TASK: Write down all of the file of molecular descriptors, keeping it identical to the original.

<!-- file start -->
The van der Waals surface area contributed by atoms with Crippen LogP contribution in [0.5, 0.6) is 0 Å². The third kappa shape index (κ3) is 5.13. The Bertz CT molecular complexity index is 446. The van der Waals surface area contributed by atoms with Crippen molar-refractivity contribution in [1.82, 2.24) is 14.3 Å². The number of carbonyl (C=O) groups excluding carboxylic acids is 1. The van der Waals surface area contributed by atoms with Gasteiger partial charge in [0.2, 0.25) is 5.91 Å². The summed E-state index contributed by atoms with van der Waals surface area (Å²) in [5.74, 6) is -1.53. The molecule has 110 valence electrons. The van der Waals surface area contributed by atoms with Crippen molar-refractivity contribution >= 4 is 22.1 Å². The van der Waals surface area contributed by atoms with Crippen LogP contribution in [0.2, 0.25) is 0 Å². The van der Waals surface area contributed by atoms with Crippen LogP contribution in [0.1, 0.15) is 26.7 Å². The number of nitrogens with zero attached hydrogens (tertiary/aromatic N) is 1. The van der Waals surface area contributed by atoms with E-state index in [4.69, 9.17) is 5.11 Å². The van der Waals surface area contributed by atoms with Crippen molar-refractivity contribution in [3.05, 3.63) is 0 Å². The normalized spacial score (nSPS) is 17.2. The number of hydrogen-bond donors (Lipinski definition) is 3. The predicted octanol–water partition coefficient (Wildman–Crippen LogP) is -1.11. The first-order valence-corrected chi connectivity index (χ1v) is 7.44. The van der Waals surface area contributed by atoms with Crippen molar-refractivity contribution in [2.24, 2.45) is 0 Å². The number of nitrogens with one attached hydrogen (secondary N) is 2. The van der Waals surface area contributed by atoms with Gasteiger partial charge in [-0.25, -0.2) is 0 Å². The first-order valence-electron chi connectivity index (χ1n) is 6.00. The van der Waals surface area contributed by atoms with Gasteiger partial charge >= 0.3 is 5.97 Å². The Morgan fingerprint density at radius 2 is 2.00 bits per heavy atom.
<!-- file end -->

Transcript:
The van der Waals surface area contributed by atoms with Crippen LogP contribution in [0.5, 0.6) is 0 Å². The third kappa shape index (κ3) is 5.13. The Bertz CT molecular complexity index is 446. The van der Waals surface area contributed by atoms with Crippen molar-refractivity contribution in [1.82, 2.24) is 14.3 Å². The number of carbonyl (C=O) groups excluding carboxylic acids is 1. The van der Waals surface area contributed by atoms with Gasteiger partial charge in [0.2, 0.25) is 5.91 Å². The summed E-state index contributed by atoms with van der Waals surface area (Å²) in [5.74, 6) is -1.53. The molecule has 110 valence electrons. The van der Waals surface area contributed by atoms with Crippen molar-refractivity contribution >= 4 is 22.1 Å². The van der Waals surface area contributed by atoms with Crippen LogP contribution in [0.2, 0.25) is 0 Å². The van der Waals surface area contributed by atoms with Crippen LogP contribution in [0.1, 0.15) is 26.7 Å². The number of nitrogens with zero attached hydrogens (tertiary/aromatic N) is 1. The van der Waals surface area contributed by atoms with E-state index in [4.69, 9.17) is 5.11 Å². The van der Waals surface area contributed by atoms with Crippen molar-refractivity contribution in [3.05, 3.63) is 0 Å². The normalized spacial score (nSPS) is 17.2. The number of hydrogen-bond donors (Lipinski definition) is 3. The predicted octanol–water partition coefficient (Wildman–Crippen LogP) is -1.11. The first-order valence-corrected chi connectivity index (χ1v) is 7.44. The van der Waals surface area contributed by atoms with Crippen molar-refractivity contribution in [2.24, 2.45) is 0 Å². The number of nitrogens with one attached hydrogen (secondary N) is 2. The van der Waals surface area contributed by atoms with Gasteiger partial charge in [-0.25, -0.2) is 0 Å². The first-order valence-electron chi connectivity index (χ1n) is 6.00. The van der Waals surface area contributed by atoms with Gasteiger partial charge >= 0.3 is 5.97 Å². The Morgan fingerprint density at radius 2 is 2.00 bits per heavy atom.